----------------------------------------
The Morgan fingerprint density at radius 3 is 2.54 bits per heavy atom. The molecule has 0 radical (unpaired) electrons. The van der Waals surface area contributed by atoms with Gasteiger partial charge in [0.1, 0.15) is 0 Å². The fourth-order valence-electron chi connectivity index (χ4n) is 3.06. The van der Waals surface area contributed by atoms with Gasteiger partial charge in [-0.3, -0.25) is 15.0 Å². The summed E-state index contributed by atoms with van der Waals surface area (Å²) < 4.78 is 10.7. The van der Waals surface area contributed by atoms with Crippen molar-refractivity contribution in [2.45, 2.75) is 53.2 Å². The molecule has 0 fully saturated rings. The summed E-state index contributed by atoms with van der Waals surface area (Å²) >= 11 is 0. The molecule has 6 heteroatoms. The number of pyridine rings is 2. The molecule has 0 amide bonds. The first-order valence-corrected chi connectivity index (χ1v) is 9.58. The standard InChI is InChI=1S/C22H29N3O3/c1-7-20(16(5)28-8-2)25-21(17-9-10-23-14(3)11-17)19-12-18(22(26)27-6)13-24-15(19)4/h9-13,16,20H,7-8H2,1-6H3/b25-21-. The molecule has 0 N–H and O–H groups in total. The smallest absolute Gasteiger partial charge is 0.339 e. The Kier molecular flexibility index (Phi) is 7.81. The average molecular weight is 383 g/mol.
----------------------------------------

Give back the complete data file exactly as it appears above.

The Morgan fingerprint density at radius 3 is 2.54 bits per heavy atom. The molecule has 0 radical (unpaired) electrons. The van der Waals surface area contributed by atoms with Gasteiger partial charge in [0.1, 0.15) is 0 Å². The fourth-order valence-electron chi connectivity index (χ4n) is 3.06. The van der Waals surface area contributed by atoms with Gasteiger partial charge in [-0.3, -0.25) is 15.0 Å². The summed E-state index contributed by atoms with van der Waals surface area (Å²) < 4.78 is 10.7. The van der Waals surface area contributed by atoms with Crippen molar-refractivity contribution in [2.45, 2.75) is 53.2 Å². The molecule has 0 fully saturated rings. The summed E-state index contributed by atoms with van der Waals surface area (Å²) >= 11 is 0. The molecule has 6 heteroatoms. The number of pyridine rings is 2. The molecule has 0 amide bonds. The first-order valence-corrected chi connectivity index (χ1v) is 9.58. The standard InChI is InChI=1S/C22H29N3O3/c1-7-20(16(5)28-8-2)25-21(17-9-10-23-14(3)11-17)19-12-18(22(26)27-6)13-24-15(19)4/h9-13,16,20H,7-8H2,1-6H3/b25-21-. The molecule has 0 N–H and O–H groups in total. The smallest absolute Gasteiger partial charge is 0.339 e. The Kier molecular flexibility index (Phi) is 7.81. The average molecular weight is 383 g/mol.